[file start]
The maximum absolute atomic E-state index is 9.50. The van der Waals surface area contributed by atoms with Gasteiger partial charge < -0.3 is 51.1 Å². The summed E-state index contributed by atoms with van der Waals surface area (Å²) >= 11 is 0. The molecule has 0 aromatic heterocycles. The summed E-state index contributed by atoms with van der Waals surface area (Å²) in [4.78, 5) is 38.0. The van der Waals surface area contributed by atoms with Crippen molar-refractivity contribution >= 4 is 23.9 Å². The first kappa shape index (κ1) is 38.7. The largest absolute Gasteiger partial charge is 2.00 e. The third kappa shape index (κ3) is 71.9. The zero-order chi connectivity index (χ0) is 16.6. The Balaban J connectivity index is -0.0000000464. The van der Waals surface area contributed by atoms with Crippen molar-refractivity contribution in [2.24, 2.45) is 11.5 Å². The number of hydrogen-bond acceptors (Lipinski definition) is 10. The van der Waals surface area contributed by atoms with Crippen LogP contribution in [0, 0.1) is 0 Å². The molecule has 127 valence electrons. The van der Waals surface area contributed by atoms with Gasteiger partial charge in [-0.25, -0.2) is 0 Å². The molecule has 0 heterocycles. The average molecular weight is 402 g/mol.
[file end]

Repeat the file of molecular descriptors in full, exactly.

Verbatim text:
The maximum absolute atomic E-state index is 9.50. The van der Waals surface area contributed by atoms with Gasteiger partial charge < -0.3 is 51.1 Å². The summed E-state index contributed by atoms with van der Waals surface area (Å²) >= 11 is 0. The molecule has 0 aromatic heterocycles. The summed E-state index contributed by atoms with van der Waals surface area (Å²) in [4.78, 5) is 38.0. The van der Waals surface area contributed by atoms with Crippen molar-refractivity contribution >= 4 is 23.9 Å². The first kappa shape index (κ1) is 38.7. The largest absolute Gasteiger partial charge is 2.00 e. The third kappa shape index (κ3) is 71.9. The zero-order chi connectivity index (χ0) is 16.6. The Balaban J connectivity index is -0.0000000464. The van der Waals surface area contributed by atoms with Crippen molar-refractivity contribution in [2.24, 2.45) is 11.5 Å². The number of hydrogen-bond acceptors (Lipinski definition) is 10. The van der Waals surface area contributed by atoms with Crippen LogP contribution in [0, 0.1) is 0 Å². The molecule has 127 valence electrons. The van der Waals surface area contributed by atoms with Gasteiger partial charge in [-0.25, -0.2) is 0 Å². The molecule has 0 heterocycles. The average molecular weight is 402 g/mol.